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Short assured tenants

A short assured tenancy always lasts a fixed length of time – at least 6 months.

When this runs out it can either renew itself for another fixed length of time or can continue on a month by month basis.

If you have a short assured tenancy and your landlord wants to evict you, the process depends on whether your tenancy has (or is about to) run out.

If your tenancy has not run out

If your landlord wants to evict you before your tenancy runs out, the eviction process is the same as if you were an assured tenant.

Your landlord has to:

  • send you a 'notice to quit'
  • send you a 'notice of proceedings'
  • tell the First-Tier Tribunal Housing and Property Chamber (the Tribunal) they want to evict you

If your tenancy has not run out but your landlord has certain grounds to evict you, they do not have to send you a notice to quit – they can just go straight to the notice of proceedings.

If your tenancy has run out

Once your tenancy ends, your landlord can evict you without having to give any reason.

Before they can do this, they still have to:

  • give you a 'notice to quit'
  • give you the right amount of notice in writing for when they want the home back – this is called a section 33 notice

If you do not leave by the end of this notice period, the landlord will have to tell the Tribunal that they want to evict you.

If you've received the correct notices and notice periods, the Tribunal will grant an eviction order. If you choose to stay, sheriff officers can come to remove you from the property.

There have also been some changes to notice periods for private rented tenants and changes to how the Tribunal will consider eviction grounds. Find more information here if your landlord served notice on you on or after 3 October 2020 and on or before 29 March 2022.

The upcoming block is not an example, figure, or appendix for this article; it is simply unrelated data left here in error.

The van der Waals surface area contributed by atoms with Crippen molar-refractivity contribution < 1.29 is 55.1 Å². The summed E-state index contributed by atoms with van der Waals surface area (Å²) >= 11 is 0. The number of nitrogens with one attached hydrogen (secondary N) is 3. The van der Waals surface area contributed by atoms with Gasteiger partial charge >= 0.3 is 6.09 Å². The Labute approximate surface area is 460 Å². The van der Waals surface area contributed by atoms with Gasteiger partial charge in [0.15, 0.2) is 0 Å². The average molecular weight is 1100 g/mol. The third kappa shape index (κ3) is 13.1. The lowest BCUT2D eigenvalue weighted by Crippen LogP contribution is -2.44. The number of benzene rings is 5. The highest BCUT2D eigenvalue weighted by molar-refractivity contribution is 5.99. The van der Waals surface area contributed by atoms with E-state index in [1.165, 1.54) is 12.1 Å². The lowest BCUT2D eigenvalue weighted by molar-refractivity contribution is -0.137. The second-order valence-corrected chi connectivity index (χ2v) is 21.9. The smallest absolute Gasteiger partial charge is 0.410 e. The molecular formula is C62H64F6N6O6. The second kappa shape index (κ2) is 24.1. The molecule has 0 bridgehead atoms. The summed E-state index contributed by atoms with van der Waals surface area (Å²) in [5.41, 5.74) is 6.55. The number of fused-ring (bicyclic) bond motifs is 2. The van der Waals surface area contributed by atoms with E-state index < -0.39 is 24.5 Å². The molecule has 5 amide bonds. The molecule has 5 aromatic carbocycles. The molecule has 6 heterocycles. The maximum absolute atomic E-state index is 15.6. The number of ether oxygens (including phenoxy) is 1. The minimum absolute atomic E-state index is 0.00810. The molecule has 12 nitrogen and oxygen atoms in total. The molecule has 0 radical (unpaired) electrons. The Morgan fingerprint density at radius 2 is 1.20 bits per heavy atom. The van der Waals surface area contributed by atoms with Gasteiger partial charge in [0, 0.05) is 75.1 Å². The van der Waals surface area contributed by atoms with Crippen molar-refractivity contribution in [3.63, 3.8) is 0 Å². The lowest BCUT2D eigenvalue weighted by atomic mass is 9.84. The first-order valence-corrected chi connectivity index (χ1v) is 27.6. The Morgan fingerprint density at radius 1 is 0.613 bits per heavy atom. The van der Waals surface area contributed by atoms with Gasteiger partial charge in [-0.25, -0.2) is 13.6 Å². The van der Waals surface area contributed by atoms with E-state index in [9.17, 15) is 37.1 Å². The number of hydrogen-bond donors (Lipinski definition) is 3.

Section 33 notice

If you have a short assured tenancy and the landlord wants you to move out of the home after it runs out, they have to send you a section 33 notice as well as the notice to quit.

This should be a letter that:

  • gives you the right amount of notice for the eviction reason (the grounds)
  • tells you the landlord wants possession of the home
  • tells you that once the notice runs out the landlord still has to get an eviction order from the Tribunal before you have to leave
  • includes information on where you can get advice

If your landlord wants you to move out on the day your tenancy runs out, they have to send you the section 33 notice the right amount of time in advance. They cannot make you leave any sooner than this.

The length of time needed depends on the reason for the eviction and when the eviction process started.

The Tribunal

Before you can be evicted, your case must be heard by the Tribunal.

When your notice period runs out, your landlord will go to the Tribunal and ask for eviction proceedings to start.

You’ll then get a letter from the Tribunal telling you when your case will be heard. The letter will tell you when you can go to the Tribunal to give your side of the story.

If you get a Tribunal letter, get advice before going. You can:

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